Nurses act in concert to support and evolve the profession.
At the end of June, thousands of nurses from more than 100 countries will convene in Montreal for two important biannual meetings of the International Council of Nurses (ICN), a federation of more than 130 national nurses associations. The first, from June 29 to July 1, is the Council of National Nursing Association Representatives, ICN’s governing body. Immediately after, from July 1 to 5 is the ICN Congress, a 5-day gathering of learning and networking around the theme, Nurses Together: A Force for Global Health.
I’ll proudly represent the American Nurses Association (ANA) as the U.S. voting member at the Council of National Nursing Association Representatives, and ANA Past President Ernest J. Grant, PhD, RN, FAAN, will represent ANA at the ICN Congress, the first held in-person since the pandemic’s start. We’re both honored to attend these events, joining our predecessor, Pamela F. Cipriano, PhD, RN, NEA-BC, FAAN, who now serves as ICN president, as well as colleagues from across the globe.
ICN’s mission to represent nursing worldwide, advance the nursing profession, promote the well-being of nurses, and advocate for health in all policies aligns closely with ANA’s mission to lead the profession to shape the future of nursing and healthcare. Our two organizations share a long and productive history in supporting nurses and the nursing profession, maturing and evolving nursing practice, and championing policies that bolster global health.
This common endeavor extends from ICN’s very founding, just a few years after ANA’s in 1896, as the Nurses Associated Alumnae of the United States and Canada. In fact, the first ICN Congress took place in 1901 in Buffalo, NY, and at an early ICN Congress, ANA’s first president, Isabel Hampton Robb, presented an influential paper, “An international educational standard for nurses.”
Notably, ICN was the world’s first international organization for health professionals and among the first non-governmental organizations accepted into official relations with the World Health Organization (WHO) at its 1948 founding. The latter designation allows ICN to attend meetings and contribute to discussions entered into official records.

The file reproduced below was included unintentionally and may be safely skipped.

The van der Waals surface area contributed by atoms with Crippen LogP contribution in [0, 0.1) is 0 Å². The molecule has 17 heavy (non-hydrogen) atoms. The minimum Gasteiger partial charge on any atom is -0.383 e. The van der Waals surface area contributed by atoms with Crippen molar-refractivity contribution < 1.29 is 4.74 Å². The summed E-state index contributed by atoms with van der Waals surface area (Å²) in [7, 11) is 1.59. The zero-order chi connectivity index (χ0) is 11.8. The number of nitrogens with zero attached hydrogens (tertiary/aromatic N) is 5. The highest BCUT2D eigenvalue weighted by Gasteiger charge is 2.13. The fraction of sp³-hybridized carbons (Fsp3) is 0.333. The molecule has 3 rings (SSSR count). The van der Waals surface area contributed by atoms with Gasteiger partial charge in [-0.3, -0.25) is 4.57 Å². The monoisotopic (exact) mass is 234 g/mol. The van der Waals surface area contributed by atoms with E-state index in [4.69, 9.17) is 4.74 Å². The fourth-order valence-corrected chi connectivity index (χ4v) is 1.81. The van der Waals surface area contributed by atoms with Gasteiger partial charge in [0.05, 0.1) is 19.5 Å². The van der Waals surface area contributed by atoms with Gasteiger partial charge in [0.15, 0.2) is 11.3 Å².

Over the decades, ICN has wielded its status to protect and defend nursing interests and call out issues that affect nurses and our patients. Just in the past year, ICN has urged treating the worldwide shortage of nurses as a global health emergency and warned that WHO’s goal of universal health coverage in member states by 2030 is at risk without “immediate and drastic action to recruit and retain millions more nurses.” ICN also has published a roadmap for developing the mental health nursing workforce and asserted the nursing perspective on issues such as strengthening WHO’s preparedness for and response to health emergencies.
Although ICN’s work reflects a global perspective, it has significance for ANA and RNs in the United States. We all care about advancing nursing practice, seeing our profession appropriately valued, and addressing healthcare disparities. ANA contributes significantly to these efforts, frequently setting standards, conducting research, and innovating models of interest to nurses internationally. However, through the ICN Congress and other touchpoints, we mutually share information and nurture ideas. So while ANA staff members will make 26 presentations this year, ranging from ePosters to master classes, they’ll also be exchanging knowledge and experiences with nurses worldwide. We’re all better for these synergistic collaborations.
Humankind benefits as well. Every single day nurses worldwide make a difference for their patients and the healthcare systems in which they practice. An organization that emphatically and unwaveringly supports such essential providers is important for every single citizen of the globe.
Jennifer Mensik Kennedy,
PhD, MBA, RN, NEA-BC, FAAN, President,
American Nurses Association
American Nurse Journal. 2023; 18(5). Doi: 10.51256/ANJ052322
Photo credit: © 2023 International Council of Nurses (ICN)